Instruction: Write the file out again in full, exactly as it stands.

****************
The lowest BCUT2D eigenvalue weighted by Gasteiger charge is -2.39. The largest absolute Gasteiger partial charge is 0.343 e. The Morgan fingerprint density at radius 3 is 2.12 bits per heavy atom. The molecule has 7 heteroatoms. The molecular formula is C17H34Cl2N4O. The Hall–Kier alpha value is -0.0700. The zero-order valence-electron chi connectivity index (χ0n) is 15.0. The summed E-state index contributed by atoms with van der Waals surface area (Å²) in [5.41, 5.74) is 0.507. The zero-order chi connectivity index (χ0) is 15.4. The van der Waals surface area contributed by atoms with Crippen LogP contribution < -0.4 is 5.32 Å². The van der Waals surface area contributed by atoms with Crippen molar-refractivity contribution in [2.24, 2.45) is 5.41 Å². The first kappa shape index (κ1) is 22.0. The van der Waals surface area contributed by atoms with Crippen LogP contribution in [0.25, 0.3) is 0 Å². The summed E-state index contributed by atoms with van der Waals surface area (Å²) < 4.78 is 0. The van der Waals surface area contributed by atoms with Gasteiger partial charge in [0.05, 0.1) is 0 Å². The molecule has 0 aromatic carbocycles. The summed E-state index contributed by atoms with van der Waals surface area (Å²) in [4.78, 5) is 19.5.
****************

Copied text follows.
The lowest BCUT2D eigenvalue weighted by Gasteiger charge is -2.39. The largest absolute Gasteiger partial charge is 0.343 e. The Morgan fingerprint density at radius 3 is 2.12 bits per heavy atom. The molecule has 7 heteroatoms. The molecular formula is C17H34Cl2N4O. The Hall–Kier alpha value is -0.0700. The zero-order valence-electron chi connectivity index (χ0n) is 15.0. The summed E-state index contributed by atoms with van der Waals surface area (Å²) in [5.41, 5.74) is 0.507. The zero-order chi connectivity index (χ0) is 15.4. The van der Waals surface area contributed by atoms with Crippen LogP contribution < -0.4 is 5.32 Å². The van der Waals surface area contributed by atoms with Crippen molar-refractivity contribution in [2.24, 2.45) is 5.41 Å². The first kappa shape index (κ1) is 22.0. The van der Waals surface area contributed by atoms with Crippen LogP contribution in [0.25, 0.3) is 0 Å². The summed E-state index contributed by atoms with van der Waals surface area (Å²) < 4.78 is 0. The van der Waals surface area contributed by atoms with Gasteiger partial charge in [0.05, 0.1) is 0 Å². The molecule has 0 aromatic carbocycles. The summed E-state index contributed by atoms with van der Waals surface area (Å²) in [4.78, 5) is 19.5.